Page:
Time is running out for nonprofit leaders to protect the charitable deduction from changes they fear would cripple charitable giving next year.
Lawmakers have until December 31 to avert the so-called “fiscal cliff,” a combination of automatic spending cuts and tax increases that has taken up virtually all attention on Capitol Hill since Election Day.
“The charitable sector is an extremely diverse community with different opinions. One area where we’ve come together is the charitable deduction,” Independent Sector (IS) President and CEO Diana Aviv said.
President Barack Obama has in the past proposed limiting tax deductions to 28 percent for people in the two highest tax brackets. Republicans, led by House Speaker John Boehner (R-Ohio), are batting around the idea of a capped dollar amount on all deductions, though no specific proposal has been presented yet.
Reducing the deduction from 35 percent to 28 percent could result in between $2 billion and $7 billion less for the charitable sector per year, Aviv said, while a dollar cap on deductions could be even more detrimental. “If nobody used a charitable deduction because they used others, it could be a loss of $78 billion,” she said.
About 370 people listened to nine industry leaders speak during an hour-long conference call Wednesday sponsored by Independent Sector and Leadership 18. Earlier in the day, IS issued a statement supporting "an approach based on equitable buren sharing, and we believe a plan that includes a modest tax increase on the 2 percent of American who can most afford it offers the best hope of moving forward in a fair and balanced way."
Fr. Larry Snyder, CEO of Catholic Charities USA, based in Alexandria, Va., said there were misconceptions about the charitable deduction. “People say this is a millionaire’s benefit, but that’s not true at all,” he said. “We get over $800 million in donated revenue per year, and the majority of that comes from people donating $1,000 or $2,000 or $5,000,” he said. “If any part of that money goes away, agencies have to make some difficult decisions about programs.”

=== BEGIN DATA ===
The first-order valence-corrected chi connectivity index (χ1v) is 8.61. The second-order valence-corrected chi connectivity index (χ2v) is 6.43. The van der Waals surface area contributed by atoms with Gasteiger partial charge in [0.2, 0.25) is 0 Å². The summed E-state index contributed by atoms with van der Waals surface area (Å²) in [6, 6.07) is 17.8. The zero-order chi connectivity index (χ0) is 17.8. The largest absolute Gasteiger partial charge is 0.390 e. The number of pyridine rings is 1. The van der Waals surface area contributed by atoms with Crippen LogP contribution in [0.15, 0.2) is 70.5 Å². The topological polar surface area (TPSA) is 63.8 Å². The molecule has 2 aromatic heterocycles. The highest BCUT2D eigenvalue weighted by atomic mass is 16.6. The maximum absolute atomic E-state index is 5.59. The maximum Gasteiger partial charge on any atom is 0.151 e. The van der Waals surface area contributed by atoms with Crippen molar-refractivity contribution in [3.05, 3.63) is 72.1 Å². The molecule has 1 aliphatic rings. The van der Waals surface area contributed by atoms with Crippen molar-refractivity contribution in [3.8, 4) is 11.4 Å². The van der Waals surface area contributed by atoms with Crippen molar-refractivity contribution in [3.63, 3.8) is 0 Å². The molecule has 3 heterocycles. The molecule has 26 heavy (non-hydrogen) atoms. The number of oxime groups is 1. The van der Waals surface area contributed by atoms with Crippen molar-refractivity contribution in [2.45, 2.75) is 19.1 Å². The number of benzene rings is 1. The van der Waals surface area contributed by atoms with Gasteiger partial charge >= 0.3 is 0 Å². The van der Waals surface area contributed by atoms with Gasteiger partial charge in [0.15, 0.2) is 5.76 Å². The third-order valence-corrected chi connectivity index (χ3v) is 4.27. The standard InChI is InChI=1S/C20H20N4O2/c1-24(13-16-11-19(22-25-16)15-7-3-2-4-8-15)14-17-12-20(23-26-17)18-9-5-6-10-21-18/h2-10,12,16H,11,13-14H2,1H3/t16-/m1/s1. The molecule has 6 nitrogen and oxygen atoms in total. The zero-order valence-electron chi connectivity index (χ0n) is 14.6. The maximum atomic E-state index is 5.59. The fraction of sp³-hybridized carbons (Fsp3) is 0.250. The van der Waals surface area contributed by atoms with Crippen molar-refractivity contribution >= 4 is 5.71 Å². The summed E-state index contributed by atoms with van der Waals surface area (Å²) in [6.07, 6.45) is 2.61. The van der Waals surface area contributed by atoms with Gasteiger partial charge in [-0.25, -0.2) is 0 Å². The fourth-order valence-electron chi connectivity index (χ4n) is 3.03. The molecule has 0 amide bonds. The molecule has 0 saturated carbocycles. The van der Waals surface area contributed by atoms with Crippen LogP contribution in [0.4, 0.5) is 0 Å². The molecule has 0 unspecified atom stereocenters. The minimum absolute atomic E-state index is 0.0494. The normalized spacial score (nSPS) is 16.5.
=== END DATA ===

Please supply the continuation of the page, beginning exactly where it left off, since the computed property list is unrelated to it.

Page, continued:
Presenters stressed that the charitable deduction would ultimately affect not only those making the deductions, but the charities receiving the deductions and their constituents benefiting from the deductions. “It’s really going to be the communities who are the losers in this,” said Nina Tunceli, chief counsel for government and public affairs for Washington, D.C.-based Americans for the Arts.
It is critical that the sector lean on lawmakers to exclude the charitable deduction from revenue discussions. “We have a lot of work to do to get (lawmakers) to understand the impact of changes to the deduction on us and the people we serve,” said Russ Shay, director of public policy for the Land Trust Alliance in Washington, D.C. Shay suggested that as CEOs and upper management talk to donors this giving season, they stress the importance of donors asking their representatives to protect the charitable deduction.
“We have to do everything we can to encourage folks to share impact,” added Gloria Johnson-Cusack, executive director of the Alexandria, Va.-based Leadership 18, a coalition of charity CEOs. “We can’t assume policy leaders understand it,” she said.
The good news is there is still time to impress upon Congress and the White House the importance of keeping the charitable deduction intact. Most of the presenters expected talks about the fiscal cliff to continue all the way until zero hour, Dec. 31. “The window is not yet closed,” said Aviv. “The degree to which lawmakers and the White House hear from you could shape things. We have the ability to shape our future.”
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